Science facility renovations aren’t putting a hold on on-campus research.
The Aasgaard House on the north side of Concordia’s campus has served many purposes over the years.
The little white building was once the president’s residence, then the home economics department’s Home Management House, and later it served as the college’s Office of Communications and Marketing.
Now, however, the sharp smell of chemicals drifts from the kitchen and equipment for researching squirrels sits in a corner.
The house can now put “biology research lab” and “science storage space” on its list of uses.
While the science facility under construction will provide state-of-the-art labs and classrooms, the transition has required some creativity when it comes to finding research spaces for professors and their students.
Assistant professor of biology Dr. Jason Askvig and his three student researchers set up shop in what was once the kitchen of the Aasgaard House. It is a small space, but the group expertly navigates the room as they begin their work for the day.
“It’s small and a bit unorthodox for a research setting, but it has everything we need to continue our research,” Askvig says.
Askvig and his students are working to find how neurons stay alive following an injury, with the ultimate goal of one day lessening the effects of head injuries. After three summers of continuing this research at Concordia, moving his lab has not deterred Askvig from making progress or giving students the opportunity to work on an important project.
“To be honest, the building renovations have not significantly affected our research,” he says.
Askvig shares the Aasgaard House with Dr. Graeme Wyllie, chemistry, and Dr. Joseph Whittaker, biology. Other faculty members, like Dr. Mark Jensen, chemistry, are conducting research in labs built in the Normandy space above the Cobber Bookstore.
Jensen is testing new materials that can remove pollutants from water. His team has been able to continue research, although they’ve set up a partnership with American Crystal Sugar for access to a filtration system that provides high-purity water.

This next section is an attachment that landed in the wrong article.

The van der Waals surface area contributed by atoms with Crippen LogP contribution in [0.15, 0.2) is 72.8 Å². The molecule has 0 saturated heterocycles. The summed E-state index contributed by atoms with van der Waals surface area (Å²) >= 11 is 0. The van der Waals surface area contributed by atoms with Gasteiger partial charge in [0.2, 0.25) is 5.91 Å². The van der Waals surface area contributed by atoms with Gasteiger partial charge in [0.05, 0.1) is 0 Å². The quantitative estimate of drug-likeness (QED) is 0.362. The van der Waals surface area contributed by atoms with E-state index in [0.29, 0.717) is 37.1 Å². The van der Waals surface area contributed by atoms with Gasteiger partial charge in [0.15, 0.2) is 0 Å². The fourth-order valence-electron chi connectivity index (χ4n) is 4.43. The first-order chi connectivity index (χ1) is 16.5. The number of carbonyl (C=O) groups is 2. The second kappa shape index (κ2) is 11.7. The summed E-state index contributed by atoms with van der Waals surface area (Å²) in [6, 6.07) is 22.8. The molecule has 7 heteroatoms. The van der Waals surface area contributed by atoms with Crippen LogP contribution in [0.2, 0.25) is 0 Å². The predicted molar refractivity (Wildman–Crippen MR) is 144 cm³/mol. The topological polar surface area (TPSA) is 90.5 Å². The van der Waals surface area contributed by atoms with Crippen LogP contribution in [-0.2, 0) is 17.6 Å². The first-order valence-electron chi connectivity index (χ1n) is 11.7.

Jensen also brought his student researchers on a trip to Iowa State University, where he received his doctorate. He wanted to show his students a research environment outside of Concordia. They spent a few days learning from the university’s graduate students about different experiment procedures. Jensen hopes the collaboration at Iowa State will help his students think about what they might want to do after graduation; however, Jensen is also excited to see the collaboration and community Concordia’s new facilities will prompt.
“I’m excited about a bright, open, welcoming space that offers flexible teaching spaces,” he says.
He is not the only one looking forward to the new facilities opening in fall 2017. One of Askvig’s student researchers, Talia Dalzell ’19, is excited for the access she will have to equipment and the new study areas. Askvig is excited for the addition of “T-search” labs that will allow a place to teach and a space for research in the same room.
“This is ideal for Concordia and will give us a state-of-the-art research space without giving up teaching lab space,” says Askvig of the T-search labs. “It will definitely be an exciting time to be at Concordia when we get back into the science complex.”